Criticism of Mormonism/Books/One Nation Under Gods/Use of sources/Wilford Woodruff 1889 revelation

Table of Contents

Revelation in 1889 promised Church would prevail against government?

A FairMormon Analysis of: Criticism of Mormonism/Books/One Nation Under Gods, a work by author: Richard Abanes

The Quotes

One Nation under Gods, page 323 (hardback)

  • Did Wilford Woodruff receive a revelation on November 24, 1889 the said that the Church would prevail against the Government effort to seize the Church's assets?
  •  Author's quote: "Despite Christ's assurances that the ruling would favor the Saints, May 19, 1890, saw a five to four decision by the Supreme Court to uphold the government's right to close the LDS church, seize its property, and redistribute it."

One Nation under Gods, page YYYY (paperback)

 [needs work]

The References

Endnote 48, page 588 (hardback)

  • Samuel Taylor, 19.

Endnote 15, page ZZZZ (paperback)

 [needs work] [citation needed]

The Problem

The revelation reported by Wilford Woodruff read, in part, as follows:

I the Lord hold the destiny of the Courts in your midst, and the destiny of this Nation, and all other nations of the earth in mine own hands; all all [sic] that I have revealed, and promised and decreed concerning the generation in which you live, shall come to pass, and no power shall stay my hand. Let not my Servants who are called to the Presidency of my Church, deny my word or my law, which concerns the Salvation of the Children of Men, Let them pray for the Holy Spirit, which shall be given them to guide them in their acts. Place not yourselves in jeopardy to your enemies by promise; your enemies seek your distruction [sic] and the distruction [sic] of my people. If the Saints will hearken unto my voice, and the counsel of my Servants the wicked shall not prevail. Let my servants, who officiate as your Counselors before the Courts, make their pleadings as they are moved upon by the Holy Spirit, without any further pledges from the Priesthood, and they shall be justified....Let my servants call upon the Lord in mighty prayer, retain the Holy Ghost as your constant companion, and act as you are moved upon by that spirit, and all will be well with you.[1]

The leaders are promised:

  • all God has promised and decreed shall come to pass.
  • the First Presidency is not at that time to deny or renounce plural marriage (this question was under debate at the meeting at which the revelation was received).[2]:36 Cites George Q. Cannon, Diary, 23-24 Nov. 1889, copy in CR 1/48; also First Presidency Office Journal, 24 Nov. 1889, copy in CR 1/48. </ref>
  • they will be guided by the Holy Spirit.
  • the wicked will not prevail if the Saints hearken to God's voice.
  • those making arguments in court should not rely on further concessions from the First Presidency.
  • as the leaders follow the Holy Spirit, "all will be well."

Despite the author's claim, there is no hint that the Lord will make the Saints victorious in court—they are merely commanded to trust God, and avoid making further bargains or compromises in the hope of softening the legal blow.

The revelation is clear about what the Saints' "enemies" sought, and what the Lord promised would not happen:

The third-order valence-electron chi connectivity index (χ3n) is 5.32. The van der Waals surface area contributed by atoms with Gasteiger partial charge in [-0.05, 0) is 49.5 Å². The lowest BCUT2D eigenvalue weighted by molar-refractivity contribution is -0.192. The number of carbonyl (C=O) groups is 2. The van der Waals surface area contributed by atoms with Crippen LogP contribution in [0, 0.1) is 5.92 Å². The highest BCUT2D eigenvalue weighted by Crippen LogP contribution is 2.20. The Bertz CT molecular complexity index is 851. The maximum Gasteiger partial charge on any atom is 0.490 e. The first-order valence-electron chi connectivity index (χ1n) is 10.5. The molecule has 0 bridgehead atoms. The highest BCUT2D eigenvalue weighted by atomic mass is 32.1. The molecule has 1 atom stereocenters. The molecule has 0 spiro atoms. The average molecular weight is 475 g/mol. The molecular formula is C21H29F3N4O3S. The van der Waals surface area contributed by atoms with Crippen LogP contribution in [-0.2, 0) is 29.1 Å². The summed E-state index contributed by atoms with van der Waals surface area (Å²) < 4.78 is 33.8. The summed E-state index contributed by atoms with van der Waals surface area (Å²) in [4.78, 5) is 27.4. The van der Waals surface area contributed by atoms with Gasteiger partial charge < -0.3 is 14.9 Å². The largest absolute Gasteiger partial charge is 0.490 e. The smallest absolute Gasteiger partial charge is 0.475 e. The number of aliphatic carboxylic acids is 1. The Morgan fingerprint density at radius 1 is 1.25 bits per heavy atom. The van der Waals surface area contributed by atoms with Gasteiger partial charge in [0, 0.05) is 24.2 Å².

your enemies seek your distruction [sic] and the distruction [sic] of my people. If the Saints will hearken unto my voice, and the counsel of my Servants the wicked shall not prevail.

Some anti-Mormons would later admit that polygamy was not the real issue; they sought to control Utah at the expense of the Saints:

Some non-Mormon men…admitted that polygamy was not the most important issue. Fred T. Dubois, a longtime activist against polygamy and Utah statehood, later wrote that “those of us who understood the situation were not nearly so much opposed to polygamy as we were to the political domination of the church. We realized, however, that we could not make those who did not come actually in contact with it, understand what this political domination meant. We made use of polygamy, in consequence, as our great weapon of offense and to gain recruits to our standard.”[3]
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Answer


The Saints were not destroyed. LDS political influence remains intact in Utah to this day. Despite efforts to destroy the Church as a corporate entity, or deny the Saints political representation, all these efforts came to naught. The prophecy was fulfilled.

Notes

  1. L. John Nuttall Journal, 27 November 1889 (Brigham Young University, Special Collections, Mor M270.1 N963 V.3), 106–107; see also Revelation to Wilford Woodruff, in Wilford Woodruff, Wilford Woodruff’s Journal, 9 vols., ed., Scott G. Kenny (Salt Lake City: Signature Books, 1985), 9:68–69 (journal entry dated 24 November 1889). ISBN 0941214133.. Also available in Messages of the First Presidency, edited by James R. Clark, Vol. 3, (Salt Lake City: Bookcraft, 1966), 175–176. GospeLink (requires subscrip.)
  2. D. Michael Quinn, "LDS Church Authority and New Plural Marriages, 1890–1904," Dialogue: A Journal of Mormon Thought 18 no. 1 (Spring 1985).
  3. Jeffrey D. Nichols, Prostitution, Polygamy, and Power: Salt Lake City, 1847–1918 (Urbana and Chicago: University of Illinois Press, 2002), Chapter 1; citing Dubois, Dubois’s Making of a State, 48; quoted in Edward Leo Lyman, Political Deliverance: The Mormon Quest for Utah Statehood (Urbana and Chicago: University of Illinois Press, 1986), 38–39, n. 42